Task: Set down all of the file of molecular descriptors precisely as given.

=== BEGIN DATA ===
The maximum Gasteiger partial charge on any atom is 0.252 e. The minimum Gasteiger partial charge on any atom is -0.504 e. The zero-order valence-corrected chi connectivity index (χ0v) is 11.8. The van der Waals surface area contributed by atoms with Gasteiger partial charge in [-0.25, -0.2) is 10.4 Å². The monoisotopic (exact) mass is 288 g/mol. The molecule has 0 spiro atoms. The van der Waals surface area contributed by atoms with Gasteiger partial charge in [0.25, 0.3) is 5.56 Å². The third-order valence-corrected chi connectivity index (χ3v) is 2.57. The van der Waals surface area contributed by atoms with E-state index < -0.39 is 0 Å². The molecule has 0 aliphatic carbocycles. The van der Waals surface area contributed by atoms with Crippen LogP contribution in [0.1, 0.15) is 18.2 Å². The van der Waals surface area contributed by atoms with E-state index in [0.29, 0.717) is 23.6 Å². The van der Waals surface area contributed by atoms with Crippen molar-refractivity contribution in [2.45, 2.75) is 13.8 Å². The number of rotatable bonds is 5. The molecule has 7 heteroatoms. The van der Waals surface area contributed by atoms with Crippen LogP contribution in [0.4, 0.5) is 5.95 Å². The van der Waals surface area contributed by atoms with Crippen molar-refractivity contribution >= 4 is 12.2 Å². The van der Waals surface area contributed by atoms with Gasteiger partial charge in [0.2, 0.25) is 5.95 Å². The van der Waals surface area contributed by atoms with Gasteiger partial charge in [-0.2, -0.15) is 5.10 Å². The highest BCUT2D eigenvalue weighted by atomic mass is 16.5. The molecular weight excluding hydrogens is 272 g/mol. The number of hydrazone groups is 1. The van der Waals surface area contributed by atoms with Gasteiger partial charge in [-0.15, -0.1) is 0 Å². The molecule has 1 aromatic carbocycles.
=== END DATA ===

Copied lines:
The maximum Gasteiger partial charge on any atom is 0.252 e. The minimum Gasteiger partial charge on any atom is -0.504 e. The zero-order valence-corrected chi connectivity index (χ0v) is 11.8. The van der Waals surface area contributed by atoms with Gasteiger partial charge in [-0.25, -0.2) is 10.4 Å². The monoisotopic (exact) mass is 288 g/mol. The molecule has 0 spiro atoms. The van der Waals surface area contributed by atoms with Gasteiger partial charge in [0.25, 0.3) is 5.56 Å². The third-order valence-corrected chi connectivity index (χ3v) is 2.57. The van der Waals surface area contributed by atoms with E-state index < -0.39 is 0 Å². The molecule has 0 aliphatic carbocycles. The van der Waals surface area contributed by atoms with Crippen LogP contribution in [0.1, 0.15) is 18.2 Å². The van der Waals surface area contributed by atoms with E-state index in [0.29, 0.717) is 23.6 Å². The van der Waals surface area contributed by atoms with Crippen molar-refractivity contribution in [2.45, 2.75) is 13.8 Å². The number of rotatable bonds is 5. The molecule has 7 heteroatoms. The van der Waals surface area contributed by atoms with Crippen LogP contribution in [0.4, 0.5) is 5.95 Å². The van der Waals surface area contributed by atoms with Crippen molar-refractivity contribution >= 4 is 12.2 Å². The van der Waals surface area contributed by atoms with Gasteiger partial charge in [0.2, 0.25) is 5.95 Å². The van der Waals surface area contributed by atoms with Gasteiger partial charge in [-0.2, -0.15) is 5.10 Å². The highest BCUT2D eigenvalue weighted by atomic mass is 16.5. The molecular weight excluding hydrogens is 272 g/mol. The number of hydrazone groups is 1. The van der Waals surface area contributed by atoms with Gasteiger partial charge in [-0.15, -0.1) is 0 Å². The molecule has 1 aromatic carbocycles.